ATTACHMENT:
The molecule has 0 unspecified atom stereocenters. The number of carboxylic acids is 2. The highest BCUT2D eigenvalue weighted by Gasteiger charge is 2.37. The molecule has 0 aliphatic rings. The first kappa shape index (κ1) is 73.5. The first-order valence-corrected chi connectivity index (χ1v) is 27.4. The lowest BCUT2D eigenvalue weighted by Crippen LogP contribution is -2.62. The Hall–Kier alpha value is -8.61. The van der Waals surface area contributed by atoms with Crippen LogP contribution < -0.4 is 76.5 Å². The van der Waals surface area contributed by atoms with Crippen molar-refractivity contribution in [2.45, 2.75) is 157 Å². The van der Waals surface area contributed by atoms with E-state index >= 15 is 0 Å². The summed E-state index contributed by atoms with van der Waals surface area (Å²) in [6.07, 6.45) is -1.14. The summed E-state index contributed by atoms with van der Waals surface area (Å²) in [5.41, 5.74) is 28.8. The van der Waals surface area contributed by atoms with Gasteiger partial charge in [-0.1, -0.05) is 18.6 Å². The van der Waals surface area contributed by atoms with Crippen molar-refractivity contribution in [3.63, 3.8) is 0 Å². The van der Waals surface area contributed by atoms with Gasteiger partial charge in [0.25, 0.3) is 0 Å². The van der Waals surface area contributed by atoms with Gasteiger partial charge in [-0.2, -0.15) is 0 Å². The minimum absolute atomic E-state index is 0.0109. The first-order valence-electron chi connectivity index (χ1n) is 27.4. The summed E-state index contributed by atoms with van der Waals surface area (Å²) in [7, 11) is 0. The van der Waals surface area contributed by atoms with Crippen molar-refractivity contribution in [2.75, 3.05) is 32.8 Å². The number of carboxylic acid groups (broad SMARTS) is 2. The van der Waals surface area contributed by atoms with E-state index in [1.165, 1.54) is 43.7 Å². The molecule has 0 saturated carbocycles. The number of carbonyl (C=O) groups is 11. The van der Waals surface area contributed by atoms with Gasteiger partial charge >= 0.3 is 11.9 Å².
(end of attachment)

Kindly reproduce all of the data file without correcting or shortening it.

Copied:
The molecule has 0 unspecified atom stereocenters. The number of carboxylic acids is 2. The highest BCUT2D eigenvalue weighted by Gasteiger charge is 2.37. The molecule has 0 aliphatic rings. The first kappa shape index (κ1) is 73.5. The first-order valence-corrected chi connectivity index (χ1v) is 27.4. The lowest BCUT2D eigenvalue weighted by Crippen LogP contribution is -2.62. The Hall–Kier alpha value is -8.61. The van der Waals surface area contributed by atoms with Crippen LogP contribution < -0.4 is 76.5 Å². The van der Waals surface area contributed by atoms with Crippen molar-refractivity contribution in [2.45, 2.75) is 157 Å². The van der Waals surface area contributed by atoms with E-state index >= 15 is 0 Å². The summed E-state index contributed by atoms with van der Waals surface area (Å²) in [6.07, 6.45) is -1.14. The summed E-state index contributed by atoms with van der Waals surface area (Å²) in [5.41, 5.74) is 28.8. The van der Waals surface area contributed by atoms with Gasteiger partial charge in [-0.1, -0.05) is 18.6 Å². The van der Waals surface area contributed by atoms with Crippen molar-refractivity contribution in [3.63, 3.8) is 0 Å². The van der Waals surface area contributed by atoms with Gasteiger partial charge in [0.25, 0.3) is 0 Å². The van der Waals surface area contributed by atoms with Gasteiger partial charge in [-0.2, -0.15) is 0 Å². The minimum absolute atomic E-state index is 0.0109. The first-order valence-electron chi connectivity index (χ1n) is 27.4. The summed E-state index contributed by atoms with van der Waals surface area (Å²) in [7, 11) is 0. The van der Waals surface area contributed by atoms with Crippen molar-refractivity contribution in [2.75, 3.05) is 32.8 Å². The number of carboxylic acid groups (broad SMARTS) is 2. The van der Waals surface area contributed by atoms with E-state index in [1.165, 1.54) is 43.7 Å². The molecule has 0 saturated carbocycles. The number of carbonyl (C=O) groups is 11. The van der Waals surface area contributed by atoms with Gasteiger partial charge >= 0.3 is 11.9 Å².